Effects of urbanization on plant species diversity in central Arizona

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Abstract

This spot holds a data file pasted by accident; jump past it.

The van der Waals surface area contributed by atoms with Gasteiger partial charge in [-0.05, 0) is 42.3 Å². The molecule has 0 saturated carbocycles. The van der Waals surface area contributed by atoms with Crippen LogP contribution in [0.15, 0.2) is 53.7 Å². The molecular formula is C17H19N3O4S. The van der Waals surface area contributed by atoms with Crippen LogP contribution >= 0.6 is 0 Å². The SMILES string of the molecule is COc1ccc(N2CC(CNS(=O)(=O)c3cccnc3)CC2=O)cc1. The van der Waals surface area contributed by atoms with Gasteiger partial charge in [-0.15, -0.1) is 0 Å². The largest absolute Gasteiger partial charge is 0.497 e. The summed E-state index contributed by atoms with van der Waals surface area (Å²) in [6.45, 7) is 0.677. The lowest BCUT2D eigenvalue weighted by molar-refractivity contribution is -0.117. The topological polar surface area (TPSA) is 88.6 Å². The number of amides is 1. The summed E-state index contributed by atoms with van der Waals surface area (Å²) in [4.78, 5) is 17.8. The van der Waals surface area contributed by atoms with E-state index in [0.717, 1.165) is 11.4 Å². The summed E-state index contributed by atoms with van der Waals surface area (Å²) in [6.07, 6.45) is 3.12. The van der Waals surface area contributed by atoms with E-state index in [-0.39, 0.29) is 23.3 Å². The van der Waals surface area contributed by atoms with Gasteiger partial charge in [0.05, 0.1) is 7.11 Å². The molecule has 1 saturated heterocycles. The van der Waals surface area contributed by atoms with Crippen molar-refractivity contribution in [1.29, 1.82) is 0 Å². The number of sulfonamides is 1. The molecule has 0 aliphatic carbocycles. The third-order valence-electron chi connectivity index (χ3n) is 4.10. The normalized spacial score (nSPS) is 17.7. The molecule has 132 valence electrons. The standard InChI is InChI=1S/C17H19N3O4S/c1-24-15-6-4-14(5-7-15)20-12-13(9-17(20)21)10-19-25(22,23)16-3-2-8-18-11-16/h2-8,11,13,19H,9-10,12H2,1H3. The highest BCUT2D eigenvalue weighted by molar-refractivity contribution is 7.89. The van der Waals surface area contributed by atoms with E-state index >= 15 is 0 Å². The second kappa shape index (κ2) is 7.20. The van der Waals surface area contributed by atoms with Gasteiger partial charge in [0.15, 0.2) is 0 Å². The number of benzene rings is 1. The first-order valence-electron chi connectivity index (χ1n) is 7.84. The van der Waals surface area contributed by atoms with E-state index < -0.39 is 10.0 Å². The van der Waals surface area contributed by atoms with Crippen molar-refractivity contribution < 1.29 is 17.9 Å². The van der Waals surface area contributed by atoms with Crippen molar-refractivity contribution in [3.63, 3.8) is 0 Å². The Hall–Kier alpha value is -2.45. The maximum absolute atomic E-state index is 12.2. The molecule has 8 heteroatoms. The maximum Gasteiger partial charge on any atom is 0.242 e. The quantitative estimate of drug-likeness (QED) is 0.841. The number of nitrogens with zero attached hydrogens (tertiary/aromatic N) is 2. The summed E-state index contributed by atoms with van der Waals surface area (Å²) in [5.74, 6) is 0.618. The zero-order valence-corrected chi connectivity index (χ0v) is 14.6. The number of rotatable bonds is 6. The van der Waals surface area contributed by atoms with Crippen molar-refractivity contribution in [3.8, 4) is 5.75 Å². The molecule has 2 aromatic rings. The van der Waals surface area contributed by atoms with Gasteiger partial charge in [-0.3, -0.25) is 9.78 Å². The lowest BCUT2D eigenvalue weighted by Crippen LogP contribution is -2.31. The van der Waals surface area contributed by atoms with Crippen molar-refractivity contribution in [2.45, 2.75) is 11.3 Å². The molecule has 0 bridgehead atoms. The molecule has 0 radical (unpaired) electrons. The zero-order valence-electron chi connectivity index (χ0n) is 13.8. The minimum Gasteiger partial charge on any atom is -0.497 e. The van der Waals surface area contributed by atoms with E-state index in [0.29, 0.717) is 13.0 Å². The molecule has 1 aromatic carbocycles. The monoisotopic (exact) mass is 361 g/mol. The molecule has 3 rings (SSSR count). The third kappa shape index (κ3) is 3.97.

Modern urban development provides an excellent laboratory for examining the interplay among socioecological relationships. We analyzed how the rapidly urbanizing Phoenix, Arizona metropolis has affected plant species diversity and community composition at a regional scale. Species diversity and plant density probably result from abiotic sorting in undeveloped desert sites, but not in urban sites. We found that species richness at the plot scale was higher for desert as opposed to urban sites; however, the estimated total species pool in the urban ecosystem is higher than that in the desert, as a result of the increased importation of introduced species through the nursery trade. Ordination of plant communities suggests three unique groupings of species based on land-use type of the site (desert, urban, and agriculture) and two unique groupings of urban sites based on landscaping aesthetics (mesic or xeric). We therefore recognize both bottom-up and top-down controls of plant biodiversity within the urban ecosystem.

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